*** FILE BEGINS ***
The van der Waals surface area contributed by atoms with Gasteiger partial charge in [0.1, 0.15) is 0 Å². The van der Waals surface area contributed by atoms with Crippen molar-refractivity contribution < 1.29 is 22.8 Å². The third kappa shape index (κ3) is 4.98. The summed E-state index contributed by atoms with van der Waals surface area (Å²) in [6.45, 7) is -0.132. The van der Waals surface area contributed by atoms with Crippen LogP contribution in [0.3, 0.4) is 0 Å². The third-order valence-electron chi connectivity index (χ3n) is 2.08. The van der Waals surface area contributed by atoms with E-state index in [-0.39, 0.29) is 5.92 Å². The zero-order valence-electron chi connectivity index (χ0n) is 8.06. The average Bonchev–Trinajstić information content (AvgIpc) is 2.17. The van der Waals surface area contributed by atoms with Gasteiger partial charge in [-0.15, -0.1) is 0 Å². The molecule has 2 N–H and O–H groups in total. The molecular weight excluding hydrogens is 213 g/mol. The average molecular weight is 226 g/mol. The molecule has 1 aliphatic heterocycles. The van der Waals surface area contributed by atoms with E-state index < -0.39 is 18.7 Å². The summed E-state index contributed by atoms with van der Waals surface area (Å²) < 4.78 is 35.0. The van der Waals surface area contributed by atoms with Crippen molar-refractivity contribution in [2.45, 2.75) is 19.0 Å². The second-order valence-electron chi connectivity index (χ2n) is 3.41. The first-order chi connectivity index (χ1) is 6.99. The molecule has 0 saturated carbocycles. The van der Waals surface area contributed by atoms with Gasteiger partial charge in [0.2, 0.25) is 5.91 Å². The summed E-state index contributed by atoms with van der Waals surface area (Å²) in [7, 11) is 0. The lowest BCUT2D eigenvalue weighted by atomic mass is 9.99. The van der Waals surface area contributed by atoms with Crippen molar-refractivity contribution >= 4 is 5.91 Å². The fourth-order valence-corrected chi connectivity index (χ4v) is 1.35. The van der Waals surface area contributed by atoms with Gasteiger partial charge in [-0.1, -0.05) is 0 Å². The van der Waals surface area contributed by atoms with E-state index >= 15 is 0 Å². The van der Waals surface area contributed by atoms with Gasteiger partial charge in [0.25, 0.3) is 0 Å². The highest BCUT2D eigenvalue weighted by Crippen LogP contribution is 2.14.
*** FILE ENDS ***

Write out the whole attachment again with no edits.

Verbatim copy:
The van der Waals surface area contributed by atoms with Gasteiger partial charge in [0.1, 0.15) is 0 Å². The van der Waals surface area contributed by atoms with Crippen molar-refractivity contribution < 1.29 is 22.8 Å². The third kappa shape index (κ3) is 4.98. The summed E-state index contributed by atoms with van der Waals surface area (Å²) in [6.45, 7) is -0.132. The van der Waals surface area contributed by atoms with Crippen LogP contribution in [0.3, 0.4) is 0 Å². The third-order valence-electron chi connectivity index (χ3n) is 2.08. The van der Waals surface area contributed by atoms with E-state index in [-0.39, 0.29) is 5.92 Å². The zero-order valence-electron chi connectivity index (χ0n) is 8.06. The average Bonchev–Trinajstić information content (AvgIpc) is 2.17. The van der Waals surface area contributed by atoms with Gasteiger partial charge in [-0.15, -0.1) is 0 Å². The molecule has 2 N–H and O–H groups in total. The molecular weight excluding hydrogens is 213 g/mol. The average molecular weight is 226 g/mol. The molecule has 1 aliphatic heterocycles. The van der Waals surface area contributed by atoms with E-state index < -0.39 is 18.7 Å². The summed E-state index contributed by atoms with van der Waals surface area (Å²) < 4.78 is 35.0. The van der Waals surface area contributed by atoms with Crippen molar-refractivity contribution in [2.45, 2.75) is 19.0 Å². The second-order valence-electron chi connectivity index (χ2n) is 3.41. The first-order chi connectivity index (χ1) is 6.99. The molecule has 0 saturated carbocycles. The van der Waals surface area contributed by atoms with Gasteiger partial charge in [0.2, 0.25) is 5.91 Å². The summed E-state index contributed by atoms with van der Waals surface area (Å²) in [7, 11) is 0. The lowest BCUT2D eigenvalue weighted by atomic mass is 9.99. The van der Waals surface area contributed by atoms with Crippen molar-refractivity contribution >= 4 is 5.91 Å². The fourth-order valence-corrected chi connectivity index (χ4v) is 1.35. The van der Waals surface area contributed by atoms with Gasteiger partial charge in [-0.1, -0.05) is 0 Å². The van der Waals surface area contributed by atoms with E-state index >= 15 is 0 Å². The van der Waals surface area contributed by atoms with Gasteiger partial charge in [0.25, 0.3) is 0 Å². The highest BCUT2D eigenvalue weighted by Crippen LogP contribution is 2.14.